By Jonathan LePera
Special to BassFan
A missed bite, a fish that jumped off or a broken line has cost all anglers a trip to the bank – or at least some bragging rights. The pros work toward developing a system that allows them to trust in their instincts and mechanics to capitalize on those bites that are sometimes few and far between.
Fish have grown wise to fishing pressure and are a great judge of authenticity, especially when it comes to bait presentation. There is a method to anglers' madness when they're spooling their reels and rigging their rods for pitching and flipping.
Feider’s Fluorocarbon Leader System
Seth Feider, the 2021 Bassmaster Angler of the Year, grew up fishing natural lakes in Minnesota. Lakes chock full of milfoil were the home of monster largemouth whose catchability was lessened by ultra-clear water due to the presence of zebra mussels, but also by increased fishing pressure.
When Feider was building his skillset, he flipped 65-pound braided line on Lake Minnetonka, the most pressured bass factory he fished. Early on, it was easy to flip a big jig or plastic offering into those weed openings and leave with sore forearms after catching numerous bass. Once the fish grew wise to those pursuing them, Feider realized his game needed to evolve.
Not wanting to lose the benefits that braided line afforded, such as strength and sensitivity, he deduced that tying on a fluorocarbon leader, as he does with his finesse applications, could be the solution.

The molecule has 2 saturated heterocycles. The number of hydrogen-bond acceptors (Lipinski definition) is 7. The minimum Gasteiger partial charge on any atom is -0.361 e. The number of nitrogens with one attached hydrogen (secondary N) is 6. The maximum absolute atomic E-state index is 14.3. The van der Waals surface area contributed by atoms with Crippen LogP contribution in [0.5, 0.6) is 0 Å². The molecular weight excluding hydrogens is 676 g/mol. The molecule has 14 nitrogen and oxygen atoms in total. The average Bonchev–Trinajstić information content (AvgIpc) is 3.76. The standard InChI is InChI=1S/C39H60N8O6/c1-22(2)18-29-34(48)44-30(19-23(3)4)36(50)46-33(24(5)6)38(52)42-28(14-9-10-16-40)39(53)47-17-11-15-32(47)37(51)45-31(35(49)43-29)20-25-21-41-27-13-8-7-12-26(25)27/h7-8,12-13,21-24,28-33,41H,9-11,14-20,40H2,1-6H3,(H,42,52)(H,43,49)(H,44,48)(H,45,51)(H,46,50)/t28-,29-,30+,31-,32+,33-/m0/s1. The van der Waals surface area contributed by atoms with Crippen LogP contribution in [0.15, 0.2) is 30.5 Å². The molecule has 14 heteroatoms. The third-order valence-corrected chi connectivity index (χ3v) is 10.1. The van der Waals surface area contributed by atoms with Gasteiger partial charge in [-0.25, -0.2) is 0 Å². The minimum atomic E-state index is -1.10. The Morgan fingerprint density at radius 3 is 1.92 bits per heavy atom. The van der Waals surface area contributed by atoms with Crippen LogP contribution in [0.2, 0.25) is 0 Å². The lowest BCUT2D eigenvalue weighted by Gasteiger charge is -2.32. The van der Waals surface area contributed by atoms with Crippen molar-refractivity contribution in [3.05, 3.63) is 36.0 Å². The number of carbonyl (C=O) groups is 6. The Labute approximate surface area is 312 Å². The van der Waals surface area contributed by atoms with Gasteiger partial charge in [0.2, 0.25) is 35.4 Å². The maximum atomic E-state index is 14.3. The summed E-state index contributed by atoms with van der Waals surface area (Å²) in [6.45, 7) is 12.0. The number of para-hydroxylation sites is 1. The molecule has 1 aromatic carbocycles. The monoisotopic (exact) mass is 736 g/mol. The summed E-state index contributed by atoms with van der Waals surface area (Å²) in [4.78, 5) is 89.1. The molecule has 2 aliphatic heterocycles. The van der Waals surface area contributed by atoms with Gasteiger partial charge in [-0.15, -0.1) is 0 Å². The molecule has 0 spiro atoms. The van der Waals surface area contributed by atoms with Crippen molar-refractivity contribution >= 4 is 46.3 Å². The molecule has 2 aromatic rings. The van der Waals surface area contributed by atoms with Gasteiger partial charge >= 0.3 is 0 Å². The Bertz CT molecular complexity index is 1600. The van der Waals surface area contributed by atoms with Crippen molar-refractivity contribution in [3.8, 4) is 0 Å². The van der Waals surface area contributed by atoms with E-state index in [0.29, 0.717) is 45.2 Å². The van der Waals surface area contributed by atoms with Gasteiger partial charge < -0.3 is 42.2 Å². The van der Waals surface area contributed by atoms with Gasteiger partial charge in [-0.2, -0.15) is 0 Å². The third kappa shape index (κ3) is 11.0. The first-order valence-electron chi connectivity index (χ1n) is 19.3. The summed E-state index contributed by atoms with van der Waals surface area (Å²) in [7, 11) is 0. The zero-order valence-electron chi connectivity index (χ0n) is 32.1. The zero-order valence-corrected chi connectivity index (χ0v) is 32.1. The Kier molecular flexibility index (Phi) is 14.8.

Straight fluorocarbon still had too much stretch to get even small bass out of the jungle. Even worse, he needed to fish it on a cumbersome 8-foot heavy-action flipping stick to have any chance of getting them out. Feider quickly pointed out that as he evolved as an angler, efficiency became crucial. Fishing a rod that long and heavy, pitching every 30 seconds, was not only exhausting but also took a toll on his elbow.
Instead, he realized that fishing a 7-foot medium-heavy rod paired with 30-pound Suffix braid made flipping and pitching effortless. Braid also rips through vegetation and allows for sure hooksets.
Feider does not buy into the gossip that 30-pound braid is easily broken on a hookset. He adds a fluorocarbon leader to be stealthier and also to make the bait fall more naturally. Any time he’s fishing cover with a 3/4-ounce weight or lighter, he’ll use a 7-foot Daiwa Tatula Elite Brent Ehrler Finesse Rod paired with a Daiwa Zillion reel (8:1 gear ratio).
There’s only one catch – do not lock down your drag because the leader will break on a big hookset unless you leave a little slip in the drag.